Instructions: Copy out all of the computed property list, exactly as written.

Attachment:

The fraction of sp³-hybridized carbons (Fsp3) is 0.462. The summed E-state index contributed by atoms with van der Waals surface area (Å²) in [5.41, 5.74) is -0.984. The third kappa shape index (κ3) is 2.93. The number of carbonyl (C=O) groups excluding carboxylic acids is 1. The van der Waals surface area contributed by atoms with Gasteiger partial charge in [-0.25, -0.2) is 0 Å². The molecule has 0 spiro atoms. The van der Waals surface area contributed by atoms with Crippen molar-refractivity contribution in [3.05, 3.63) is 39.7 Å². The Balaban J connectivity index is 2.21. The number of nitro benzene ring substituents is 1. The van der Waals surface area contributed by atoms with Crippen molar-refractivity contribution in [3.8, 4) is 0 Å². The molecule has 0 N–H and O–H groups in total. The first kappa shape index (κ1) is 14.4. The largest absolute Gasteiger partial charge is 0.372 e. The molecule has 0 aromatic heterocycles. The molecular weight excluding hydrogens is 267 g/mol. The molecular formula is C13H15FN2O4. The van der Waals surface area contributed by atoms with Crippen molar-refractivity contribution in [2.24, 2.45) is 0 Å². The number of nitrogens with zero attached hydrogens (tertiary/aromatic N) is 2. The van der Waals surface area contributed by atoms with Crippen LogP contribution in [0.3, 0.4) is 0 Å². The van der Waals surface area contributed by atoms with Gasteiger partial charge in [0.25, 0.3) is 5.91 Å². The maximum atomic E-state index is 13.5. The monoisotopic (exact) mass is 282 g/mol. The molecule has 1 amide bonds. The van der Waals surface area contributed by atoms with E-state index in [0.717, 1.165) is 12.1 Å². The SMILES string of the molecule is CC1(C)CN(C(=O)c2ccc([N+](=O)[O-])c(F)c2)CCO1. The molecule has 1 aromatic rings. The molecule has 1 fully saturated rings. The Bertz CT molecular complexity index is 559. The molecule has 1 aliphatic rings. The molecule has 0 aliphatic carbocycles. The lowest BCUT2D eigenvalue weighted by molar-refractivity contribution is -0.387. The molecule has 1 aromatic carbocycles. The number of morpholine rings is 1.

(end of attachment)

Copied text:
The fraction of sp³-hybridized carbons (Fsp3) is 0.462. The summed E-state index contributed by atoms with van der Waals surface area (Å²) in [5.41, 5.74) is -0.984. The third kappa shape index (κ3) is 2.93. The number of carbonyl (C=O) groups excluding carboxylic acids is 1. The van der Waals surface area contributed by atoms with Gasteiger partial charge in [-0.25, -0.2) is 0 Å². The molecule has 0 spiro atoms. The van der Waals surface area contributed by atoms with Crippen molar-refractivity contribution in [3.05, 3.63) is 39.7 Å². The Balaban J connectivity index is 2.21. The number of nitro benzene ring substituents is 1. The van der Waals surface area contributed by atoms with Crippen molar-refractivity contribution in [3.8, 4) is 0 Å². The molecule has 0 N–H and O–H groups in total. The first kappa shape index (κ1) is 14.4. The largest absolute Gasteiger partial charge is 0.372 e. The molecule has 0 aromatic heterocycles. The molecular weight excluding hydrogens is 267 g/mol. The molecular formula is C13H15FN2O4. The van der Waals surface area contributed by atoms with Crippen molar-refractivity contribution in [2.24, 2.45) is 0 Å². The number of nitrogens with zero attached hydrogens (tertiary/aromatic N) is 2. The van der Waals surface area contributed by atoms with Crippen LogP contribution in [0.3, 0.4) is 0 Å². The van der Waals surface area contributed by atoms with Gasteiger partial charge in [0.25, 0.3) is 5.91 Å². The maximum atomic E-state index is 13.5. The monoisotopic (exact) mass is 282 g/mol. The molecule has 1 amide bonds. The van der Waals surface area contributed by atoms with E-state index in [0.717, 1.165) is 12.1 Å². The SMILES string of the molecule is CC1(C)CN(C(=O)c2ccc([N+](=O)[O-])c(F)c2)CCO1. The molecule has 1 aromatic rings. The molecule has 1 fully saturated rings. The Bertz CT molecular complexity index is 559. The molecule has 1 aliphatic rings. The molecule has 0 aliphatic carbocycles. The lowest BCUT2D eigenvalue weighted by molar-refractivity contribution is -0.387. The molecule has 1 aromatic carbocycles. The number of morpholine rings is 1.